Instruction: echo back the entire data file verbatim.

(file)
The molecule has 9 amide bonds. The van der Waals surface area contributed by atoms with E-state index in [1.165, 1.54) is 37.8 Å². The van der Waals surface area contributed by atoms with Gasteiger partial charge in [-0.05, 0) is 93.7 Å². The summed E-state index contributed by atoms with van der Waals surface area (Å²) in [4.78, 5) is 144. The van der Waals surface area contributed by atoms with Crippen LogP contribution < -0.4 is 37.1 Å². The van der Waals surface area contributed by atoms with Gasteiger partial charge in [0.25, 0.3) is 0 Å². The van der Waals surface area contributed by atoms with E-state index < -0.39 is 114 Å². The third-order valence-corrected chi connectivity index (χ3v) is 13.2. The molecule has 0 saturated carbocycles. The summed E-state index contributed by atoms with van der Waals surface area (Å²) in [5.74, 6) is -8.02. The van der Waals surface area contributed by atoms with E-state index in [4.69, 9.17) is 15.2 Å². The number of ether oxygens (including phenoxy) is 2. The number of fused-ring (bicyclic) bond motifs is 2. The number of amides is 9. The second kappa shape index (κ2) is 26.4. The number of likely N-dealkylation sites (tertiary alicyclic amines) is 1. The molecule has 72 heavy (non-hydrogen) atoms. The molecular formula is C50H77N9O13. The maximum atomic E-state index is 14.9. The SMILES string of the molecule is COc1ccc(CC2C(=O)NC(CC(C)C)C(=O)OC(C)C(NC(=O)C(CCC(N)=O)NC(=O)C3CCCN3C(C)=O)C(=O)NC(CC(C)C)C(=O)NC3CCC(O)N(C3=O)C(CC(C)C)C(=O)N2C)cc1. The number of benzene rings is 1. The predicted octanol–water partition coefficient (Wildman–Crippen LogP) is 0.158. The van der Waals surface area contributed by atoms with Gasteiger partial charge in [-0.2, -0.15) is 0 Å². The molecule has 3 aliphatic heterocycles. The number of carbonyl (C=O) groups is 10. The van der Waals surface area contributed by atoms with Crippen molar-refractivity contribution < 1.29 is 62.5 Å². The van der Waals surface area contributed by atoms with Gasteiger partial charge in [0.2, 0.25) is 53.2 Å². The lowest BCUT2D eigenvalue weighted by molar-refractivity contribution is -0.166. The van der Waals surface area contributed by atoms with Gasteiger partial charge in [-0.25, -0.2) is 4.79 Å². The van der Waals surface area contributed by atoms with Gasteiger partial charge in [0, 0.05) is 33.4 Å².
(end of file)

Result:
The molecule has 9 amide bonds. The van der Waals surface area contributed by atoms with E-state index in [1.165, 1.54) is 37.8 Å². The van der Waals surface area contributed by atoms with Gasteiger partial charge in [-0.05, 0) is 93.7 Å². The summed E-state index contributed by atoms with van der Waals surface area (Å²) in [4.78, 5) is 144. The van der Waals surface area contributed by atoms with Crippen LogP contribution < -0.4 is 37.1 Å². The van der Waals surface area contributed by atoms with Gasteiger partial charge in [0.25, 0.3) is 0 Å². The van der Waals surface area contributed by atoms with E-state index < -0.39 is 114 Å². The third-order valence-corrected chi connectivity index (χ3v) is 13.2. The molecule has 0 saturated carbocycles. The summed E-state index contributed by atoms with van der Waals surface area (Å²) in [5.74, 6) is -8.02. The van der Waals surface area contributed by atoms with E-state index in [4.69, 9.17) is 15.2 Å². The number of ether oxygens (including phenoxy) is 2. The number of fused-ring (bicyclic) bond motifs is 2. The number of amides is 9. The second kappa shape index (κ2) is 26.4. The number of likely N-dealkylation sites (tertiary alicyclic amines) is 1. The molecule has 72 heavy (non-hydrogen) atoms. The molecular formula is C50H77N9O13. The maximum atomic E-state index is 14.9. The SMILES string of the molecule is COc1ccc(CC2C(=O)NC(CC(C)C)C(=O)OC(C)C(NC(=O)C(CCC(N)=O)NC(=O)C3CCCN3C(C)=O)C(=O)NC(CC(C)C)C(=O)NC3CCC(O)N(C3=O)C(CC(C)C)C(=O)N2C)cc1. The number of benzene rings is 1. The predicted octanol–water partition coefficient (Wildman–Crippen LogP) is 0.158. The van der Waals surface area contributed by atoms with Gasteiger partial charge in [-0.2, -0.15) is 0 Å². The molecule has 3 aliphatic heterocycles. The number of carbonyl (C=O) groups is 10. The van der Waals surface area contributed by atoms with Crippen molar-refractivity contribution < 1.29 is 62.5 Å². The van der Waals surface area contributed by atoms with Gasteiger partial charge in [0.2, 0.25) is 53.2 Å². The lowest BCUT2D eigenvalue weighted by molar-refractivity contribution is -0.166. The van der Waals surface area contributed by atoms with Gasteiger partial charge in [-0.25, -0.2) is 4.79 Å². The van der Waals surface area contributed by atoms with Gasteiger partial charge in [0, 0.05) is 33.4 Å².